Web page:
Per the definition of the Resistance Welding Manufacturers Alliance:
RESISTANCE WELDING IS THE JOINING OF METALS BY APPLYING
FOR A LENGTH OF
THROUGH THE METAL AREA WHICH IS TO BE JOINED
Weld schedules are available in the Resistance Welding Manual and AWS Standard C1.1 for many of the most frequently used materials. The information commonly provided is the proper electrode design, size and material. The weld force, weld time and weld current are also published. The minimum distance between welds is usually listed and the expected nugget or button size is shown. Tensile properties frequently are also published. Other sources are the Tuffaloy and CMW Catalogs.
A weld schedule is an instruction to set up a resistance welder for a specific job. It includes all of the specific settings of the machine, control settings, tools, electrodes, forces, times, rates and all other pertinent data related to a job. It also includes the information about the part itself including material, thickness, number of welds, weld locations, quality requirements, and precleaning. This information is stored and can be used to set up the job on it’s next run. It also can be used as a ground zero if parameters have changed and you want to go back to where you started.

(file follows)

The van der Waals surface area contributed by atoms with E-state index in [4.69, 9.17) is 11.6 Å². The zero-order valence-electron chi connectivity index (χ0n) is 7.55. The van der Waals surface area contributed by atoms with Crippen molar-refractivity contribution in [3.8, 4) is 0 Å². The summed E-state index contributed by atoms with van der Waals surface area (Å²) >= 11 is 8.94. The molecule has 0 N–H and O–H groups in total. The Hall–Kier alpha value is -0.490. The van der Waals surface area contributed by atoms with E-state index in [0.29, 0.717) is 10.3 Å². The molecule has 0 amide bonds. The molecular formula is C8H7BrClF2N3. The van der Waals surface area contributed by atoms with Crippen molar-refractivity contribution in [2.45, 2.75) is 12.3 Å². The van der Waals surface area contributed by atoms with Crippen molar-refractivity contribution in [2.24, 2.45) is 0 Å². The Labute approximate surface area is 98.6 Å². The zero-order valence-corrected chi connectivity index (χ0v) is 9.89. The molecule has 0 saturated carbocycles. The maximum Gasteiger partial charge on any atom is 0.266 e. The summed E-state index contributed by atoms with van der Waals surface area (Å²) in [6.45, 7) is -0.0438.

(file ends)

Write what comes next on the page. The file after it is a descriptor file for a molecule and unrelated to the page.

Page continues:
Group B materials is a designation of the Resistance Welding Manufacturers Alliance (RWMA). It describes a group of Tungsten/Copper materials with high strength and good electrical conductivity. Their main feature is high strength at high temperatures. Their properties make them excellent materials to use in the resistance welding industry as electrodes at high heat and forces.
Group A material is a designation of the Resistance Welding Manufacturers Alliance (RWMA). It describes a group of copper alloys with high strength and high electrical conductivity. Their properties make them excellent materials to use in the resistance welding industry as electrodes and current carrying componenets used in the machinery of the resistance welding industry.
Do you have a question that is not covered in our knowledgebase? Do you have questions regarding the above article? Click here to ask the professor.